State runners-up dive into new season
Dec 06, 2016 04:01PM ● Published by Travis Barton
Highland High School boys swim team celebrates its second place finish at the 4A state championship in February. The new season started with its first meet on Nov. 4. (Cindy Nordstrom/Highland swim team)
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By Travis Barton | email@example.com
State runners-up in a year ago, the Highland High School swim team is gearing up for what they hope to be another successful year.
Both men and women’s teams won their first meet of the year at the Steiner Youth Aquatic Club on Nov. 4. Of the 22 events at the Bountiful meet, Highland claimed 17 first-place finishes.
“The kids swam really well,” said head coach Mark Gray.
The team will hold around 55 swimmers this year with a plethora of seniors from last year’s team graduated and moved on including star performers Zoe Phillips and Eva Gontrum. The Rams have started strong with a new crop of contributors.
Co-captain and senior Connor Peterson took first place in the 200-yard individual medley (IM), where swimmers perform each stroke—backstroke, butterfly, breaststroke and freestyle—during a race, and the 100-yard backstroke at the meet.
“Last year we had a lot of fast seniors with really good times and I thought it could dip down this year but so far we’re doing pretty good,” Peterson said.
Gray said it’s a young team this year. With the team having only swum a few meets, he said they’re focused on improvement.
“We usually don’t worry about place, if they’re having fun and improve then [the result] takes care of itself,” Gray said. “I just want the kids to improve and get their goals, that’s the key for me is watching them improve.”
That personal betterment is the focus Gray wants the swimmers to have rather than on the swimmers they race against.
“You can’t control that person over there. Just improve upon yourself, that’s all you can control,” Gray said.
Refining the swimmers stroke will be a constant focus throughout the year, said Gray, who has coached competitive swimming for more than 30 years. He said he likes to have swimmers practice every stroke in preparation for individual medleys. In doing so, swimmers are more dynamic being able to race all the strokes.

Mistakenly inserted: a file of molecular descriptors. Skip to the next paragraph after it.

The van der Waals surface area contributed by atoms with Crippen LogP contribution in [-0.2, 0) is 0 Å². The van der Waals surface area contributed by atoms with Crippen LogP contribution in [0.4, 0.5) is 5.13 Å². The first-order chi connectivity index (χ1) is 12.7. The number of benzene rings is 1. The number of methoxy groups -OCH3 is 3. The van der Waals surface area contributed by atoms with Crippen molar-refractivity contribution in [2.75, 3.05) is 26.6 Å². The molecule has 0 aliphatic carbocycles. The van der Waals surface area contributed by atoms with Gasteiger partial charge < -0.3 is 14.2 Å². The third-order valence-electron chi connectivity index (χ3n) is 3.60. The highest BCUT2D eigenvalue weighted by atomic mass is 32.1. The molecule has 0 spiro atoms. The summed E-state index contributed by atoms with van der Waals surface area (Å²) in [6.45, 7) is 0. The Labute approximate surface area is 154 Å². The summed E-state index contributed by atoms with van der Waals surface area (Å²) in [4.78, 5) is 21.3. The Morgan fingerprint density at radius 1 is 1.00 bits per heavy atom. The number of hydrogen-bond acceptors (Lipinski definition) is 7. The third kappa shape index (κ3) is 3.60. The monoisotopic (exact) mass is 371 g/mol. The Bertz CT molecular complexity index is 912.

While every swimmer won’t do the IM, Gray said having them train for each one gives him more choices for his events.
“That gives you more flexibility. [We can say] hey we need a breaststroker or a backstroker this year, alright you [already] know how to do it,” Gray said. He said sophomore Arden Tesch demonstrates that ability.
Tesch swam the 200- and 500-yard freestyle last year while this year she’s swimming the IM and backstroke. She won both of the events in their first swim meet to start the season.
“[Tesch] is goal-oriented, she knows what she wants to try and get. That helps out for everyone, if you’re focused on a goal and are working towards it then it makes it a lot easier to help them get there,” Gray said.
Peterson, whose been swimming since he was eight, said his goals involved lowering his personal times. Dropping his 100-yard backstroke time to around 55 seconds and his IM time to around two minutes are what he said he hopes to accomplish.
In a sport where individual races contribute to a team’s overall points total, Gray said the sport has its benefits and negatives to being more singular rather than collective.
“[In swimming] you’ve got no one to blame but yourself, you’ve got to look in the mirror, it’s in your control, there’s a difference there,” Gray said. “But also you don’t have that person that can carry you when you’re having problems.”
The Rams hold various activities outside of practice like team movie night, breakfasts and dinners to go along with the constant cheering during races at swim meets.
“These guys seem to help each other, support each other and cheer each other on at races so that part’s good,” Gray said.